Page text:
Location: Forage Seed and Cereal Research
Project Number: 2072-63000-004-00-D
Project Type: In-House Appropriated
Start Date: Dec 14, 2014
End Date: Dec 13, 2019
This research will develop an improved understanding of the ecology of bivalve shellfish aquaculture in the estuarine environment in order to increase production by reducing mortality while ensuring that culture practices are sustainable and environmentally compatible. Mortality of bivales during this rearing process can be high resulting in low harvest and production. This project addresses two sources of juvenile mortality and attempts to quantify them at the estuarine landscape scale. Burrowing shrimp act as pests causing oysters to sink under the surface of the sediment and die. Shrimp have pelagic larvae that settle and recruit annually to the benthic population on estuarine tidelands where shellfish are grown. Recruitment will be modeled to develop improved control strategies for the industry. Juvenile shellfish are also subject to changing water chemistry due in part to anthropogenic carbon dioxide release and reduced carbonate saturation states which cause problems with shell formation and growth. This problem will also be examined to seek strategies that could mitigate effects at the estuarine landscape scale. Shellfish production is also constrained by regulatory actions regarding siting shellfish farms in the estuarine environment. The estuarine landscape includes a number of habitats including beds of submerged aquatic vegetation, open mudflat and shellfish. This project seeks to quantify these habitats, describe the interaction between shellfish culture production and aquatic vegetation and describe the functional value of these habitats for fish and invertebrates at the estuarine landscape scale. Objective 1: Quantify and model burrowing shrimp and ocean acidification as sources of juvenile shellfish mortality that constrain oyster aquaculture production in the West Coast estuaries. Sub-objective 1.1. Quantify how annual recruitment patterns affect population dynamics of burrowing shrimp in the estuaries. Model this at the landscape scale and develop control strategies for sustainable shellfish culture. Sub-objective 1.2. Determine whether reduced carbonate saturation states are a source of reduced growth and increased mortality of juvenile oysters after they leave the hatchery. Quantify juvenile oyster growth and mortality at a landscape scale in estuaries comparing habitats and locations as potential mitigating factors. Objective 2: Quantify the influence of shellfish aquaculture practices on existing estuarine habitats and quantify utilization of these habitats, including shellfish aquaculture, by fish and invertebrates at the estuarine landscape scale. Subobjective 2.1. Quantify the effects of oyster aquaculture on aquatic vegetation and utilize habitat maps to examine this interaction at the estuarine landscape scale and over inter-annual time frames. Subobjective 2.2. Quantify fish and invertebrate use of intertidal habitats including oyster aquaculture in Willapa Bay; evaluate the functional value of these habitats for fish and invertebrates.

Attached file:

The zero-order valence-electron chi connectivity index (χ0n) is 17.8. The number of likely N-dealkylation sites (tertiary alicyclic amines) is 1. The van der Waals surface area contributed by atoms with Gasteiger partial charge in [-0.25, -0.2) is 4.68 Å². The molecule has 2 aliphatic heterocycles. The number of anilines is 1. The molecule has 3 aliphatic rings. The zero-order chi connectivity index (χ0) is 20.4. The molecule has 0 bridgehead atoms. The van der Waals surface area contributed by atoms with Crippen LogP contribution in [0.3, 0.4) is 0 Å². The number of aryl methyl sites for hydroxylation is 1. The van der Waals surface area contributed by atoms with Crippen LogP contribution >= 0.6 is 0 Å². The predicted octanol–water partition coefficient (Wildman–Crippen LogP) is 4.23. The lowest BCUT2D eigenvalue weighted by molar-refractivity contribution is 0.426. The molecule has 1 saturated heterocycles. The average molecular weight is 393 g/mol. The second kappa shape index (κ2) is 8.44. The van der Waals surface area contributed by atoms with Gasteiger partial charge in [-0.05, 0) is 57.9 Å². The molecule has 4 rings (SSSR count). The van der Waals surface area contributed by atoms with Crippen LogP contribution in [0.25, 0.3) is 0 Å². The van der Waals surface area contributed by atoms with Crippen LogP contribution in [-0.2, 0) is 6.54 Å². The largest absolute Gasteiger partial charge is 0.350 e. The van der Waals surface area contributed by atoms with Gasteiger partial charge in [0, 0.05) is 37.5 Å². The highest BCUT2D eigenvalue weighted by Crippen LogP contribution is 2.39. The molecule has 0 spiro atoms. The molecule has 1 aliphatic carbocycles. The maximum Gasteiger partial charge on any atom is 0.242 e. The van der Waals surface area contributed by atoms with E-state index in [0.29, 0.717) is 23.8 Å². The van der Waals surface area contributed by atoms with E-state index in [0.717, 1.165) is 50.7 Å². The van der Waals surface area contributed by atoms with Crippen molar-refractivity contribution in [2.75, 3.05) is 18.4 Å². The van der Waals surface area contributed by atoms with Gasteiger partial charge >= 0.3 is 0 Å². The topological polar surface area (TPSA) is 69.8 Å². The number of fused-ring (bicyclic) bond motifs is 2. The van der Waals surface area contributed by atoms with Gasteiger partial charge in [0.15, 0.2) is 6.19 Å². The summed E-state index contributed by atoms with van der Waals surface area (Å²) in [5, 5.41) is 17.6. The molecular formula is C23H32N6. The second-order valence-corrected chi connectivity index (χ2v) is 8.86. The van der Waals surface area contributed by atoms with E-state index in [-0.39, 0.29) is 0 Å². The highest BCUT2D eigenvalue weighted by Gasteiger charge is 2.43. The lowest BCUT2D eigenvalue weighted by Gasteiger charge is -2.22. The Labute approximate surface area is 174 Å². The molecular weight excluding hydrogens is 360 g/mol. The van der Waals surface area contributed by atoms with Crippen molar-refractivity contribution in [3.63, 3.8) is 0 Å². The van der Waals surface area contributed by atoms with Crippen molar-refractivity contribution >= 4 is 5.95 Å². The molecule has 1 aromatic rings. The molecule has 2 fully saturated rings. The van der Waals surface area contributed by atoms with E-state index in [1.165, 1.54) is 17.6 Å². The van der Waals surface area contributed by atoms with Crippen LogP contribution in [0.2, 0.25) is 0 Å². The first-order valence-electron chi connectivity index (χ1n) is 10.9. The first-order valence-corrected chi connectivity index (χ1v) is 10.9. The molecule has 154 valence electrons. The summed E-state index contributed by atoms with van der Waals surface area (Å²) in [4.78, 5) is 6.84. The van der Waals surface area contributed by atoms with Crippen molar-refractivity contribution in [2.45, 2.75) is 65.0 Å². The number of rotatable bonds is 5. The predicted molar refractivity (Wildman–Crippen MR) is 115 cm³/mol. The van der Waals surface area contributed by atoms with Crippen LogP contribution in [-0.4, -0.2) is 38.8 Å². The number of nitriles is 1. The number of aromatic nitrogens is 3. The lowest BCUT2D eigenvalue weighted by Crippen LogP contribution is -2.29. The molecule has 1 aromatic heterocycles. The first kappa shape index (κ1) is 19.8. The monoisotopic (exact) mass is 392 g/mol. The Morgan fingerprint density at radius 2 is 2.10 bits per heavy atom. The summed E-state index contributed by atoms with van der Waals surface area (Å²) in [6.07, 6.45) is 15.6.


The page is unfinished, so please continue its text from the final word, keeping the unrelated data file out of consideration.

This research addresses two current problems that constrain the shellfish aquaculture industry: 1) a lack of understanding about and the ability to eliminate or at least mitigate the effects of early mortality of juveniles caused by changing ocean conditions and pests such as burrowing shrimp and 2) environmental regulations concerning the impact of shellfish farming practices on the estuarine environment. Long term records of burrowing shrimp populations and new collections of animals from shellfish beds and control areas will be used to quantify the contribution of annual recruitment to shrimp population dynamics. Shrimp will be aged using the pigment lipofuscin and data used to develop a predictive index and define a threshold at which treatment to control these pests is necessary. Shellfish growers have observed the effects of changing ocean conditions (high PC02, acidic water) on larvae in the hatchery and potential effects on juvenile oyster seed in some growing areas. Field experiments will be conducted to verify oyster mortality due to poor water quality and track growth and survival over time along estuarine gradients. The effect of eelgrass which can potentially mitigate the effect of poor water chemistry via photosynthesis will also be investigated to suggest potential best management practices. Shellfish aquaculture modifies the estuarine environment and habitat including the presence of seagrass utilized by fish and invertebrates at the local scale. The known role of seagrasses as valuable estuarine nursery habitat for fish and invertebrates and existing no-net-loss provisions in federal and state regulations has resulted in a very precautionary approach by managers that avoids any direct impacts or damage to seagrass. The Army Corps of Engineers nationwide permits for shellfish aquaculture require notification prior to any shellfish activity in seagrass and a buffer zone between shellfish culture and seagrass, yet little scientific guidance exists regarding the functional value of either seagrass and especially aquaculture for species of concern at the estuarine landscape scale. During the next five years we will expand on prior research addressing effects of shellfish at mostly experimental scales using surveys and maps created from aerial photography for three west coast estuaries to examine effects on the estuarine landscape. Use of landscape scale features like the native eelgrass corridors, meadows and habitat edges as well as shellfish aquaculture beds and edges will also be evaluated utilizing underwater video and other trapping techniques. Habitat function will be assessed by conducting field microcosm and tethering experiments with juvenile Dungeness crab and English sole. This research will quantify disturbance to eelgrass by shellfish aquaculture at the landscape scale and define functional value of both habitats for species of concern providing a common understanding and a model decision tree for stakeholders making management decisions at individual locations.